When Jobs are Scarce, Who Comes First?

The Southerner

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By Emma Aberle-Grasse

Atlanta’s unemployment rate is resting at 10.5 percent. And while that is not the worst in the country right now, we still feel the weight of the recession on our shoulders. When thousands of adults are facing the end of their unemployment benefits this year and looking for jobs, is it fair for minors to be filling the jobs working class adults may need?

Although most minors are not responsible for taking care of families, we are responsible for going to school. Many students do manage to juggle school and a job, but I imagine they would struggle to put their best effort into both of those time consuming commitments. So why is it still such a common thing for teenagers to do? Maybe because they need the money, but more likely because they want the extra dough. We teens are notorious spenders; I spend money all the time going out to eat when I could just grab a snack from home instead. We are also independence junkies; having our own money to spend gives us a feeling of responsibility and freedom.

I am not trying to be inconsiderate or ignorant about those high schoolers who don’t spend the money they earn. I understand that some kids who work put every penny into funds for college because their families can’t afford to send them. But I am talking about students like myself, from a middle and upper class families. While my family is not wealthy, private school  and out-of-state college has always been an option. If I had a job, most of what I earned would go to spending or saving up for a car I don’t need.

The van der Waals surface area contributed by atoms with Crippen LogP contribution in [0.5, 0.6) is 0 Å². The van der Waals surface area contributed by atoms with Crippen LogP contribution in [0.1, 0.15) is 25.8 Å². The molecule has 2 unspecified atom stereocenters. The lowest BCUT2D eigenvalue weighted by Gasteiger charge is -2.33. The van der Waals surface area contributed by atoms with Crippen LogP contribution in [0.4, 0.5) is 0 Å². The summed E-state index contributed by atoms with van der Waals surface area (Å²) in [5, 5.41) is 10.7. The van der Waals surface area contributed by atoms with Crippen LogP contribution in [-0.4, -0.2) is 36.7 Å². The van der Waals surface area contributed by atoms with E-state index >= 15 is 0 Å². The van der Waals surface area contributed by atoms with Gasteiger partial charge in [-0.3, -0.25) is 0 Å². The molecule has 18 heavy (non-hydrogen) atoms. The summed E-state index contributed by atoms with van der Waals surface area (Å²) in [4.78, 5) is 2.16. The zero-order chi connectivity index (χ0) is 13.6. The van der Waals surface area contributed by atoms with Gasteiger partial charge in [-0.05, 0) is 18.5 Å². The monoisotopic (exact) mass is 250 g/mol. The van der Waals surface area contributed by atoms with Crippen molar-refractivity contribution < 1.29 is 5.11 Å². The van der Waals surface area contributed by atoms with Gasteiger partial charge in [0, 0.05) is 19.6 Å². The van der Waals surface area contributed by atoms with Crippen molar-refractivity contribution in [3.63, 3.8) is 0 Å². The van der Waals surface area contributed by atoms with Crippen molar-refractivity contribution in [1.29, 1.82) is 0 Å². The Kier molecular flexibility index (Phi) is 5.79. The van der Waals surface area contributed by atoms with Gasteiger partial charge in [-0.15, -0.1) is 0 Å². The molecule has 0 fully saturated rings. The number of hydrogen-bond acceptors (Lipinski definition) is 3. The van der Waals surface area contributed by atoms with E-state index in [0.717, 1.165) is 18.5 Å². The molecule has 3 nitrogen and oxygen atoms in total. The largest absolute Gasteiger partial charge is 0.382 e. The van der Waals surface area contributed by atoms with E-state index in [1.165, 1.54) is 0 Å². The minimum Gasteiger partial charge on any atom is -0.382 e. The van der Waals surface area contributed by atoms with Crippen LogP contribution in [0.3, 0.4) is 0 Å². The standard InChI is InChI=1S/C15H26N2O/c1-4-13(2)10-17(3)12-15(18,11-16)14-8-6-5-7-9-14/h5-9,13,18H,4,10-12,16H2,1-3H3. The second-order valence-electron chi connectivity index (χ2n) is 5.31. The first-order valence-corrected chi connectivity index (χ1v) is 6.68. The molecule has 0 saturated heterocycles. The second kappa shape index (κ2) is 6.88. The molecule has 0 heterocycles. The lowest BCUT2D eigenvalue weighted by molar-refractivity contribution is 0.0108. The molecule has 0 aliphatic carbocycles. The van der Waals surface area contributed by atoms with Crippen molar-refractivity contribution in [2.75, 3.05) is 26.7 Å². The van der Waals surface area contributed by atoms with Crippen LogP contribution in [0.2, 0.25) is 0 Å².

It may be a good idea for teenagers to have jobs, but with so many adults out of work, it’s unethical.  According to U.S. Department of Labor, the most recent US nationwide unemployment rate for persons 16 years and over remains at 9.5%, for African-Americans it jumps to 15.7%; for Latinos 12.1%. It is clear that some groups are very desperate for work, and they tend to be less noticed.

Even last year, unemployed adults were snatching summer jobs from under teenagers’ feet. Last summer USA Today published a story about the youth struggle for employment. Pools that usually had an average age of 17 among employees were hiring adults in their thirties and forties. One man, Troy Logan who was 34 years old, was hired instead of a younger lifeguard. If he’d been hired instead of me, sure I would have been upset for a little bit, but this man has two children to support. His wife has a steady job as a dental assistant, but his family cannot survive off of one income, and I am glad employers are beginning to understand that. Times are changing, and not everyone in the high chair with the whistle will be a hunky teenage boy. The girls will miss them, but their dads’ jobs are more important.

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